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It is not quite as clean and immaculate as it once was (understatement of the year!) since Myla and I play in here and it is now filled with children’s books, puzzles and toys.  I really enjoy being in my workspace as it is filled with natural light during the day and it came with some built-in shelving units that are great for storage!

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Here is a close-up of the shelving.  As you can see, the shelves are quite deep.  I decided to rearrange the contents of these shelves and move my binders upwards in order to clear out the middle shelf for my yarn!  The bottom shelf continues to store my craft books, fiberfill, embroidery floss and other craft supplies.

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A deep and empty shelf all ready to be filled with yarn!

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For a while I just placed all my skeins of yarn on the shelf like so!  However, there was still a lot of yarn getting lost in the back and underneath so I knew this wasn’t a great solution.  It just looked like one big mess of yarn!

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Four years ago we paid a visit to the “Lion Brand Yarn Studio" on our trip to New York City.  I had just rediscovered my love of crochet and began making my first amigurumi during the months prior.  I ended up starting my blog "All About Ami" during the following month in January :) Visiting this beautiful studio was high up on my to-do list, and as soon as Ryan and I walked in, we were in awe of all the Lion Brand yarn displayed so beautifully!  It was a yarn lover’s dream!  I hoped that one day I would be able to have something like this in our house…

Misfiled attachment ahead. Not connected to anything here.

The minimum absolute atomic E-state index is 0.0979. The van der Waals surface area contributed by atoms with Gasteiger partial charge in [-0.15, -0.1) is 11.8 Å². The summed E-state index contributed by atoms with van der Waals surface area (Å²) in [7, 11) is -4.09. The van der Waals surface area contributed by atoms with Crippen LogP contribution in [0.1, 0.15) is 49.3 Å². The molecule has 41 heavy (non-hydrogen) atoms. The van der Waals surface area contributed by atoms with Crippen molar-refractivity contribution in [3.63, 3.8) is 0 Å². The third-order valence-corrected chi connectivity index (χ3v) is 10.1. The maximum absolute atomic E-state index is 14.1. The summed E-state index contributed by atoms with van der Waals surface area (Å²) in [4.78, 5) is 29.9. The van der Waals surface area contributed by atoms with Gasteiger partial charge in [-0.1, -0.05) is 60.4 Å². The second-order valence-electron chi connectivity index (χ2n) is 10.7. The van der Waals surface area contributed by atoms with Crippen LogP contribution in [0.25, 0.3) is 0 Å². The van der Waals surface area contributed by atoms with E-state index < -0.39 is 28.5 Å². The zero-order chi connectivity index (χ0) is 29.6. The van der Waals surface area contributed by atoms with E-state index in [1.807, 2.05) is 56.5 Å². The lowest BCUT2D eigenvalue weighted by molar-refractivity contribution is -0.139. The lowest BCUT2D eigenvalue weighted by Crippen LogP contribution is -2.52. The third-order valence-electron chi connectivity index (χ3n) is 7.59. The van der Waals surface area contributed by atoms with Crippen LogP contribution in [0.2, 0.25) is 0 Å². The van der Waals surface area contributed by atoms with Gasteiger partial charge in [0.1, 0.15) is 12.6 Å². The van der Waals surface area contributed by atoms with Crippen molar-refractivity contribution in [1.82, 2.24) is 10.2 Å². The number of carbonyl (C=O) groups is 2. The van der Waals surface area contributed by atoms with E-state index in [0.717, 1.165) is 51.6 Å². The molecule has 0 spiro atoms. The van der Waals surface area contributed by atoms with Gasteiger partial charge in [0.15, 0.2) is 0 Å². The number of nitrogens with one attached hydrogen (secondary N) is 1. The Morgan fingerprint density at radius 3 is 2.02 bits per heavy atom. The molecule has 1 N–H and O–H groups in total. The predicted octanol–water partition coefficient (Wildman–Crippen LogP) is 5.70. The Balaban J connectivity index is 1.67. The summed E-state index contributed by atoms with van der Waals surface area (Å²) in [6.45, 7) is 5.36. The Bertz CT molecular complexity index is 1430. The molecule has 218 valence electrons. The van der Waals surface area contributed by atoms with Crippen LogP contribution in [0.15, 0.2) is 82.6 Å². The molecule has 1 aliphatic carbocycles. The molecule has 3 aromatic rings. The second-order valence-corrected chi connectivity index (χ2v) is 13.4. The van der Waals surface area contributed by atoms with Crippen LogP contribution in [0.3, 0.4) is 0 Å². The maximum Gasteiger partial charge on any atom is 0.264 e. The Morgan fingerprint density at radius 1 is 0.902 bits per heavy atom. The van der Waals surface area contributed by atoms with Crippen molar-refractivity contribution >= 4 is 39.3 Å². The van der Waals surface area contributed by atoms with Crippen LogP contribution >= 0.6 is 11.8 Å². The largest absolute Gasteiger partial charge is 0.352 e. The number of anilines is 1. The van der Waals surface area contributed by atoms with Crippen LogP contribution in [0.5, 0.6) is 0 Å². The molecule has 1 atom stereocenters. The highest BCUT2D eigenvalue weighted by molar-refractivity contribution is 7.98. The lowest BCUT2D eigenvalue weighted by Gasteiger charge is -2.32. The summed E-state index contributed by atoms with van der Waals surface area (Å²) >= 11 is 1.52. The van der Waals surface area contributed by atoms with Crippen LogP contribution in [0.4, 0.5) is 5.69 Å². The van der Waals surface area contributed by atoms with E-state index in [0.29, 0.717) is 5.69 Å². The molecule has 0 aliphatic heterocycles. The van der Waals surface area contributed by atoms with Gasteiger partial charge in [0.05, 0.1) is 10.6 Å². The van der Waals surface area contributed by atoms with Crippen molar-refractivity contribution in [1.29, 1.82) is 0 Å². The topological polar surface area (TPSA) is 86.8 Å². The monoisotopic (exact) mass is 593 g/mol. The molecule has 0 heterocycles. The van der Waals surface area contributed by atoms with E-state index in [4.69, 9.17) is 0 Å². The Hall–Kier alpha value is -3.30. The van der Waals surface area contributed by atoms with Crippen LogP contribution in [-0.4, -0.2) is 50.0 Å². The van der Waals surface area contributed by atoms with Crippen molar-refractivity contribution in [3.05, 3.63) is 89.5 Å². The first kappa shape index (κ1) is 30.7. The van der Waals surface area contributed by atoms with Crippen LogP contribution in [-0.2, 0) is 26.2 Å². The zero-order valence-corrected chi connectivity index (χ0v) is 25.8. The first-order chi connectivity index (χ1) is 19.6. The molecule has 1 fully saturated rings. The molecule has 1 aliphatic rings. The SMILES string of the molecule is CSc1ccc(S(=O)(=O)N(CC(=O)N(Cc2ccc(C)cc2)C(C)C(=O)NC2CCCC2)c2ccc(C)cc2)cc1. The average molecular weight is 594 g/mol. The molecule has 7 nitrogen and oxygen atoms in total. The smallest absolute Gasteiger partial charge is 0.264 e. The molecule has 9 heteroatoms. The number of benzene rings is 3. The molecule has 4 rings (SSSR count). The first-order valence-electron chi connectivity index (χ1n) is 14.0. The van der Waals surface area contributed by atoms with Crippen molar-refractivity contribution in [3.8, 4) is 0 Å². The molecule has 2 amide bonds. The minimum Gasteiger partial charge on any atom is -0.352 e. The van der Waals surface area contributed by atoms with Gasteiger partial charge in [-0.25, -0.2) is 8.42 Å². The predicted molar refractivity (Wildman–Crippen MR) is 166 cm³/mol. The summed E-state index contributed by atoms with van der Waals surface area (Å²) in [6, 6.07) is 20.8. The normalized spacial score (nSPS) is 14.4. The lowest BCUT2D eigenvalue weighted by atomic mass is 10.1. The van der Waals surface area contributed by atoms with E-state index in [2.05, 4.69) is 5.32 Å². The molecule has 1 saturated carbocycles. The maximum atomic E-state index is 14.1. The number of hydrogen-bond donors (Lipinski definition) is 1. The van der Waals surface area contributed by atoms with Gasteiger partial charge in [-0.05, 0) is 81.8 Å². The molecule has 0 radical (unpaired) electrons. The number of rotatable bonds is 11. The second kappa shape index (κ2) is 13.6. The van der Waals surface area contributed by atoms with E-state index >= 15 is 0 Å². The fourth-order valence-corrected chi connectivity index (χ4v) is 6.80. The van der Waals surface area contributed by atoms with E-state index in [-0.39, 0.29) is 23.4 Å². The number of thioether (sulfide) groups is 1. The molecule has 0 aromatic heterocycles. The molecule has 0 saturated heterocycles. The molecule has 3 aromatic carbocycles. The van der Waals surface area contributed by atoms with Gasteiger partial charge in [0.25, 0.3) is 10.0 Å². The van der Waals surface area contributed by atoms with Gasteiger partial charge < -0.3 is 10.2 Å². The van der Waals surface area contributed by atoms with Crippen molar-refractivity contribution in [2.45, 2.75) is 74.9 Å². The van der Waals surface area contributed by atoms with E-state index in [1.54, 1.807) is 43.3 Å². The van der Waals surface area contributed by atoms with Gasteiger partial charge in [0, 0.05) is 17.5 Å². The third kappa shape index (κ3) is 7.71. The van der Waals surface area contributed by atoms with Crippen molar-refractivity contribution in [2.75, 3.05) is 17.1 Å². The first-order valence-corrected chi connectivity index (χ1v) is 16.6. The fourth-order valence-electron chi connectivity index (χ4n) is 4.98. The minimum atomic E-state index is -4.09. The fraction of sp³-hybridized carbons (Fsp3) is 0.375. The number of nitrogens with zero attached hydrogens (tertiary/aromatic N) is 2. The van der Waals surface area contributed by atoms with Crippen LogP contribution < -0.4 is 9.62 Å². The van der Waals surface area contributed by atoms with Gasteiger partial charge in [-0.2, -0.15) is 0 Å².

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After I cleared my shelf, Ryan and I began brainstorming ways to display my yarn.  We looked up storage units such as wine racks and shoe and tie dividers but we knew that to get the perfect fit for our particular shelf, we would have to build our own dividers.  Ryan measured the height, length and depth of my shelf and did some calculations…

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Ryan knew exactly what material he wanted to use!  Three and a half years ago, we planned our dream wedding and handmade as much as we possibly could….we had so much fun and had no idea that it was just the beginning of our crafting journey together!  Ryan actually made all the pillars you see in the photo above including the aisle pillars (on which the candles, vases and curly willows are sitting atop) and the various pillars on the stage.  He made them all using a special material called corrugated plastic!  Thus, Ryan was very familiar with this material and already had a lot of experience working with it…

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Ryan actually drew out the dimensions of my shelf onto a large box that we had from Myla’s playhouse.  That way, he could map out the cross-sections and visually see how big each compartment would be.  He could then measure each diagonal line and see exactly how long we had to cut each piece of corrugated plastic!

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From this, we could see that we needed six long pieces (the light pink lines) and four short pieces (blue lines).  Remember that we are looking at our dividers straight on with this view.  Our measurements for each piece in this view equates to how long each piece should be.  The width of each piece should remain a constant as it equates to the depth of the dividers (as determined by your personal preference).